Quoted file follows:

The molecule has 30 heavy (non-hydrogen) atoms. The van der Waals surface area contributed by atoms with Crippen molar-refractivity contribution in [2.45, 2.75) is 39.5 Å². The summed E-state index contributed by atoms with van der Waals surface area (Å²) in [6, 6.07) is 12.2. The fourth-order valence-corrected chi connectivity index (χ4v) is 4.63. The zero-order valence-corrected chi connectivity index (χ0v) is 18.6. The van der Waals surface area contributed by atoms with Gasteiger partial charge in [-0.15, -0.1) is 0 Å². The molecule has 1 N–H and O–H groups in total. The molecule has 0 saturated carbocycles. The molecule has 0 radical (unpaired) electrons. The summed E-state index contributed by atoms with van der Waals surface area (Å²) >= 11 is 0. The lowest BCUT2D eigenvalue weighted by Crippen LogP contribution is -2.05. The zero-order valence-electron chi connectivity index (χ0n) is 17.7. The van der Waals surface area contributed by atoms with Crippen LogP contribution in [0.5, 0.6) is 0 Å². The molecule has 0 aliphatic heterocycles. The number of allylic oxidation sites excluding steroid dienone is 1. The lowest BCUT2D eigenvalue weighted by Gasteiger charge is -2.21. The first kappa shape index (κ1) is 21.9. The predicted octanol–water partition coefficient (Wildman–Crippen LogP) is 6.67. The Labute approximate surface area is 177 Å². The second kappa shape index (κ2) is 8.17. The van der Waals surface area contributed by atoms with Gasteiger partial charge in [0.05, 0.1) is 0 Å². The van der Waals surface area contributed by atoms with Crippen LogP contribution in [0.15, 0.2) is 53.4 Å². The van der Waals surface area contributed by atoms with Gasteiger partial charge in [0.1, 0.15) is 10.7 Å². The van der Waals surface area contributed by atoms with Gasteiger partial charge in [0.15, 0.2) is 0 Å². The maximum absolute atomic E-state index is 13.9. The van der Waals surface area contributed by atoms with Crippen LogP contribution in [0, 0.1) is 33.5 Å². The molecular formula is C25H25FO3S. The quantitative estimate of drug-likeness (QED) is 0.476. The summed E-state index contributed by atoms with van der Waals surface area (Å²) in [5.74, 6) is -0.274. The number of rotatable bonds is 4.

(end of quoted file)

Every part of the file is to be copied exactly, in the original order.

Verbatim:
The molecule has 30 heavy (non-hydrogen) atoms. The van der Waals surface area contributed by atoms with Crippen molar-refractivity contribution in [2.45, 2.75) is 39.5 Å². The summed E-state index contributed by atoms with van der Waals surface area (Å²) in [6, 6.07) is 12.2. The fourth-order valence-corrected chi connectivity index (χ4v) is 4.63. The zero-order valence-corrected chi connectivity index (χ0v) is 18.6. The van der Waals surface area contributed by atoms with Gasteiger partial charge in [-0.15, -0.1) is 0 Å². The molecule has 1 N–H and O–H groups in total. The molecule has 0 saturated carbocycles. The molecule has 0 radical (unpaired) electrons. The summed E-state index contributed by atoms with van der Waals surface area (Å²) >= 11 is 0. The lowest BCUT2D eigenvalue weighted by Crippen LogP contribution is -2.05. The zero-order valence-electron chi connectivity index (χ0n) is 17.7. The van der Waals surface area contributed by atoms with Crippen LogP contribution in [0.5, 0.6) is 0 Å². The molecule has 0 aliphatic heterocycles. The number of allylic oxidation sites excluding steroid dienone is 1. The lowest BCUT2D eigenvalue weighted by Gasteiger charge is -2.21. The first kappa shape index (κ1) is 21.9. The predicted octanol–water partition coefficient (Wildman–Crippen LogP) is 6.67. The Labute approximate surface area is 177 Å². The second kappa shape index (κ2) is 8.17. The van der Waals surface area contributed by atoms with Gasteiger partial charge in [0.05, 0.1) is 0 Å². The van der Waals surface area contributed by atoms with Crippen LogP contribution in [0.15, 0.2) is 53.4 Å². The van der Waals surface area contributed by atoms with Gasteiger partial charge in [0.1, 0.15) is 10.7 Å². The van der Waals surface area contributed by atoms with Gasteiger partial charge in [0.15, 0.2) is 0 Å². The maximum absolute atomic E-state index is 13.9. The van der Waals surface area contributed by atoms with Crippen LogP contribution in [0, 0.1) is 33.5 Å². The molecular formula is C25H25FO3S. The quantitative estimate of drug-likeness (QED) is 0.476. The summed E-state index contributed by atoms with van der Waals surface area (Å²) in [5.74, 6) is -0.274. The number of rotatable bonds is 4.